You may have noticed that there has been very little activity on this blog for quite a while now. My “Bean Queen” duties have taken me out and about and there’s been little time for writing. In fact this post will be a bit of a cheat too, as I’m just about to link you to the wonderful Borough Market website.
Eating beans certainly doesn’t have to be all about calorie counting as this warm fava bean purée swirled with rich, nutty butter demonstrates. I cooked up the recipe at a recent workshop in London for The Guild of Food Writers and promised to post it.
British beans and peas are enjoying quite a renaissance at the moment thanks to Nick Saltmarsh and the rest of the team at Hodmedods. The fact is that we export vast quantities, thousands of tons in fact, of fava beans (dried broad beans) every year and they taste bloody good, are fantastically nutritious and really economical too. It seems rather fortuitous that we’re developing a taste for cheap, homegrown beans right at this moment, with the pound plunging ever downwards and us setting our country adrift into God knows where, we may well be needing some economical sustenance in the near future (that will be my first and last Brexit comment here otherwise I might just get into a rant).
The dish was inspired by a recipe in the new United Nations FAO cook book, Pulses: Nutritious Seeds for a Sustainable Future (the book can be downloaded here). Turkish chef Didem Senol gives a recipe for warm hummus (made with chickpeas as you would expect) and a hot spicy butter. Here’s a copy of the recipe….
My version used some split fava beans that cook up to a deliciously soft purée in about half an hour with no need for soaking at all. These split beans are great to add to curries and stews to thicken up the sauce (good for the gluten intolerant and also great for those like me who enjoy the creamy texture), they also make the most fabulous falafel. I liked the idea of the melted butter on top as, hoorah, we’re able to ladle on the fat again nowadays without an ounce of guilt (I feel so sorry for those who’ve been suffering margarine or low-fat spread for decades only to discover that it was all a waste of time). So, I was up for the melted butter but thought I’d really pull out all the stops by caramelising it too. If you’ve never tried this before you’ll be amazed; “beurre noisette” is heaven with fish (just add a few capers and a bit of parsley) and even better with pasta (add some sage leaves to crisp up as the butter browns).
Warm Fava Hummus with Caramelised Pistachio Butter
Makes 2 large bowls – ideal for sandwiches, salads, dipping and whatever else you usually do with hummus. The butter only really works with warm hummus, you could always zap it in the microwave just before serving.
250 g split fava beans
1 clove of garlic, crushed
Juice of 1/2 – 1 lemon
100 ml -ish extra virgin olive oil
Salt to taste
50 g unsalted butter
50 g roughly chopped pistachio nuts
Good pinch of Urfa chilli flakes (or any other sweet, slightly smoked chilli)
For the hummus
Take a small pan, cover the fava beans by a couple of centimetres of cold water and then place over a medium heat. Skim off the froth as the beans come up to the boil and then simmer until they begin to soften and collapse into the cooking liquid. Do add a little extra water if needed but only enough to keep the favas from drying out. The idea is to purée the beans and liquid to make the hummus but if they are very wet you could strain through a sieve.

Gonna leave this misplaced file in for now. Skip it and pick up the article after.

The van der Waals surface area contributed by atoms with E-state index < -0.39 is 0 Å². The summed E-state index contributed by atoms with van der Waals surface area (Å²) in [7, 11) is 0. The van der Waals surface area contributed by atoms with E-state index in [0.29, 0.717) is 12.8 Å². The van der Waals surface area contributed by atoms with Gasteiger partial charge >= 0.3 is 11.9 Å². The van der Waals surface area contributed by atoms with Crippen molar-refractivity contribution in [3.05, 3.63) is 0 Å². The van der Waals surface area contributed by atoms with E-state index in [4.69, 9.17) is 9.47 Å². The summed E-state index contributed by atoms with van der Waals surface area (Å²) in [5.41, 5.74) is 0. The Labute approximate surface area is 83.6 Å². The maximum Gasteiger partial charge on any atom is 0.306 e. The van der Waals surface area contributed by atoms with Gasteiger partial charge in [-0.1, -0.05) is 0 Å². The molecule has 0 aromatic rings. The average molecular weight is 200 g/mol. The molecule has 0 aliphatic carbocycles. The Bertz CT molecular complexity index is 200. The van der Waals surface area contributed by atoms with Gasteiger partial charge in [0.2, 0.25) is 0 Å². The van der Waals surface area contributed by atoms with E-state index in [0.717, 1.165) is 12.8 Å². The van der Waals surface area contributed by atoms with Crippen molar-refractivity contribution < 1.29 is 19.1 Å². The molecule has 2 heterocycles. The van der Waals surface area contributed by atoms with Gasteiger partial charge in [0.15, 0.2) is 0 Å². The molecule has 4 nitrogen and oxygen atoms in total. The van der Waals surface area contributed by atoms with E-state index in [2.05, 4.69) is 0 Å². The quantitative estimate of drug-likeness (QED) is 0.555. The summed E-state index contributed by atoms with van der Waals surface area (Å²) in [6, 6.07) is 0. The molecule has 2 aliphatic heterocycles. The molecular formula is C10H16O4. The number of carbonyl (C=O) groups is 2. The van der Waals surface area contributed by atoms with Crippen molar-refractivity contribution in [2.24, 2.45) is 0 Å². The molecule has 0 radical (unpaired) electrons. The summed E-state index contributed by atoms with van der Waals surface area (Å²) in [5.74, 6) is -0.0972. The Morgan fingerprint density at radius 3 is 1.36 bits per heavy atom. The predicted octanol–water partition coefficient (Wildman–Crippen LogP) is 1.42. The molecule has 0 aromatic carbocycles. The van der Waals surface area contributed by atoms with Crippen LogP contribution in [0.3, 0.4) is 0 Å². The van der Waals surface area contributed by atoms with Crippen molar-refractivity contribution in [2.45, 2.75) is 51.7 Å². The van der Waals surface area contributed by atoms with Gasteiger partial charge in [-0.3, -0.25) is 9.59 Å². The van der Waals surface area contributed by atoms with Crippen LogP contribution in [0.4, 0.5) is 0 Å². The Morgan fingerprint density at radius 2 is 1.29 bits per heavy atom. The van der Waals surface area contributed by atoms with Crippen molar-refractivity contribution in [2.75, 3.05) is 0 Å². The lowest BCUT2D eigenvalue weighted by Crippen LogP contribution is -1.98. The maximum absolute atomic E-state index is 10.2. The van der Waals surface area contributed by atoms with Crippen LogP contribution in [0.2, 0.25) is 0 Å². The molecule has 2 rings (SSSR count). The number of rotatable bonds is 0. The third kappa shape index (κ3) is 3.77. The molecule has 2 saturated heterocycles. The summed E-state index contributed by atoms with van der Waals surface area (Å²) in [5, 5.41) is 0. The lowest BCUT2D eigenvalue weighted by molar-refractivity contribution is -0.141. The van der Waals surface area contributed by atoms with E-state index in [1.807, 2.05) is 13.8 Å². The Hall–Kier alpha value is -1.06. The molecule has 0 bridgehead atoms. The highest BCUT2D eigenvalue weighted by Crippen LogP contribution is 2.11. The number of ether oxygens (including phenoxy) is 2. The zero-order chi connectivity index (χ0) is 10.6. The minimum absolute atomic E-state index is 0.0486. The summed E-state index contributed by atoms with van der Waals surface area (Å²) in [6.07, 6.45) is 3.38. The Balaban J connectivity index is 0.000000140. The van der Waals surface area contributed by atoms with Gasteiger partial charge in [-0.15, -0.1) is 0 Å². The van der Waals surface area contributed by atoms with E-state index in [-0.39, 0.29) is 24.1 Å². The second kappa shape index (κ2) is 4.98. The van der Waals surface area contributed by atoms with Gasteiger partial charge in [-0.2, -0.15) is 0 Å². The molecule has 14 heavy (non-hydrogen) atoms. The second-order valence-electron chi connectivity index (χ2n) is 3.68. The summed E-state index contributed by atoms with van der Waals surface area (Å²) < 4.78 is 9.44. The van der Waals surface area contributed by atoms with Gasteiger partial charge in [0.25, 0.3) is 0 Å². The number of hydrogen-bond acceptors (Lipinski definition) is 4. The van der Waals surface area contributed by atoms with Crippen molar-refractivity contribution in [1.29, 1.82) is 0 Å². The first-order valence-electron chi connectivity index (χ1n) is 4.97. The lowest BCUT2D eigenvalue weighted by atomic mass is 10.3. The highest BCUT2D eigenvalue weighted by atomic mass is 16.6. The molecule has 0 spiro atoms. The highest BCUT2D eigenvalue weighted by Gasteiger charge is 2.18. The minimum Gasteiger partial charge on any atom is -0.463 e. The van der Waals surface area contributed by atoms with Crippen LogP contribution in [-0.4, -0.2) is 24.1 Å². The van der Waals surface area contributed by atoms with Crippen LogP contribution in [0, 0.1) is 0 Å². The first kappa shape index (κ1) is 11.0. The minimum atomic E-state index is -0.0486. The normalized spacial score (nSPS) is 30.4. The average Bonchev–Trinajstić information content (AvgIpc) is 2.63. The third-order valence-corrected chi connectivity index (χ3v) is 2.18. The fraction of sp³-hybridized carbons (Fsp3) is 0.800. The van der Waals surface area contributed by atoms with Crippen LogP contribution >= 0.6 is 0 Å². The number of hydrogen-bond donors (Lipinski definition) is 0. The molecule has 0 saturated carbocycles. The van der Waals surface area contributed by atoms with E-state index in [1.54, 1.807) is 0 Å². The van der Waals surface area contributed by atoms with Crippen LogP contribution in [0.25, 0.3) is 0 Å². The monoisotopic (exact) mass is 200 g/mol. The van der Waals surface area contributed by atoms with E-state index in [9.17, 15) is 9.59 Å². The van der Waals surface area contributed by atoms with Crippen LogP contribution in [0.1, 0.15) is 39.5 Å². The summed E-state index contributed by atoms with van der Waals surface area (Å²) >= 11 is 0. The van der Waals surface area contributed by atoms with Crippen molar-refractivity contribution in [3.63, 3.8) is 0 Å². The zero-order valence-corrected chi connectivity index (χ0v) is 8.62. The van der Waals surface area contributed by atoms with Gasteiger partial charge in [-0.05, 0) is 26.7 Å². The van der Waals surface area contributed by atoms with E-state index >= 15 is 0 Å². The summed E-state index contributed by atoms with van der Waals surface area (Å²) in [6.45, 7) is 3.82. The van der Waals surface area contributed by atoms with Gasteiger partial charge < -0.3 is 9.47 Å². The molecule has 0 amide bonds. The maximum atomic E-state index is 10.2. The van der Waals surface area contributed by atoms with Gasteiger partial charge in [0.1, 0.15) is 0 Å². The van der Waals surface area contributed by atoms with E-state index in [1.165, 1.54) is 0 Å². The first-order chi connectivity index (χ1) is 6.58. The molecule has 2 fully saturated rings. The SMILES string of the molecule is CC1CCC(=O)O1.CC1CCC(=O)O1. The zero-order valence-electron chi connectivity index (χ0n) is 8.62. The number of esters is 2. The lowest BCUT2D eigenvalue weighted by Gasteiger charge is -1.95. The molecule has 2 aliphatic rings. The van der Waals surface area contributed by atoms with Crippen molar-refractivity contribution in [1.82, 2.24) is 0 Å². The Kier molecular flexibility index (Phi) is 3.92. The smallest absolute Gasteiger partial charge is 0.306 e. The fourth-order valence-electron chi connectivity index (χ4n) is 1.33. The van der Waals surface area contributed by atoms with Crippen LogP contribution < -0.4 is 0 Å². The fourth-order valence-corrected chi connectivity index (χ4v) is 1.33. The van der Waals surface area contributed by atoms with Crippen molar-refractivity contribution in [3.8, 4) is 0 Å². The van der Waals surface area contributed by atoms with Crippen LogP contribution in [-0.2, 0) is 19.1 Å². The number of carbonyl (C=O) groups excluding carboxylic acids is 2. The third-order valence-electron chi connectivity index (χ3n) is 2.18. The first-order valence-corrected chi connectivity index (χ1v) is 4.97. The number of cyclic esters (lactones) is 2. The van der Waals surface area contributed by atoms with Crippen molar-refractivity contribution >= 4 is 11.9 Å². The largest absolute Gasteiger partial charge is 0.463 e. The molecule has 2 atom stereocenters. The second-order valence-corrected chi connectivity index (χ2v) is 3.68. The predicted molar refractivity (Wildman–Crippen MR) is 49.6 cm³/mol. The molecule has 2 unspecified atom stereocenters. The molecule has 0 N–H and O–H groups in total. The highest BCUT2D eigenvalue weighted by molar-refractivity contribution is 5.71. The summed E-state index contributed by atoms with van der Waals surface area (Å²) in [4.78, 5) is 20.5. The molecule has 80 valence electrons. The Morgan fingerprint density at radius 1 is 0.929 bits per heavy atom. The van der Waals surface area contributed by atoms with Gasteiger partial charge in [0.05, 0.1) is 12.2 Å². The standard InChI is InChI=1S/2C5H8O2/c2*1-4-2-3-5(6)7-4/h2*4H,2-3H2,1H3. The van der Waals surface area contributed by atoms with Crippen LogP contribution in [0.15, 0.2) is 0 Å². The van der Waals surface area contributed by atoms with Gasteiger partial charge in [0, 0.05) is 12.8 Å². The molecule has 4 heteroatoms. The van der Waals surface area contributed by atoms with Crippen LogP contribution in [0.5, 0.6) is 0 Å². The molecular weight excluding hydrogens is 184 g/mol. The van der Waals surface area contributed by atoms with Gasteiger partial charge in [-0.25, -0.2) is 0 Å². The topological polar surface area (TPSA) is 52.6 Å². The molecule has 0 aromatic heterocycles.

Whizz up the beans with a blender, out board engine (aka handheld blender) or food processor and mix in the garlic, lemon juice, olive oil and salt to taste. You could, of course, serve this minus butter BUT please do give it a go, you may become hooked.
For the butter Melt the butter in a small saucepan (ideally a steel rather than dark, non-stick pan so that you can watch the colour of the butter changing later).
Turn up the heat until the butter begins to froth and then use your nose; once you begin to get that gorgeous biscuity smell you need to be on your guard. Swirl the pan a little so that you can see what’s going on and once the little flecks of milk solids are turning a foxy red/brown it’s time to quickly tip the butter into a heatproof container to stop it from burning. Too pale and the butter will taste cloying and fatty, too dark and it will taste burnt (just like a sugar caramel).
Stir in the pistachios and Urfa chilli flakes. Swirl the butter over the warm hummus and serve right away with toasted bread.
Split favas are available in many health food shops, deli’s and good grocers now and also online at Hodmedods
Urfa chilli flakes are available at plenty of good spice shops and delis and I found mine online at Sous Chef
DO listen to The Radio 4 Food Programme on 10th/11th July – it’s all about pulses. Nick Saltmarsh of Hodmedod, Sanjay Kumar of The Cornish Sardine School and I had a wonderful time recording some of the programme with Sheila Dillon in Bristol last week.
Last week was pretty extraordinary; a trip to Rome for my appointment as The United Nations Food and Agricultural Organisation European Special Ambassador for The International Year of Pulses (that’s quite something to fit on a business card!)
The ceremony was both nerve-wracking and exhilarating, I’m quite used to public speaking but I can usually hide behind a frying pan and do a bit of stirring if I’m lost for words. Thankfully everything ran smoothly and it was an absolute honour to meet the UN FAO Director-General, José Graziano de Silva and dozens of other inspiring people who work in this huge organisation leading international efforts to end world hunger.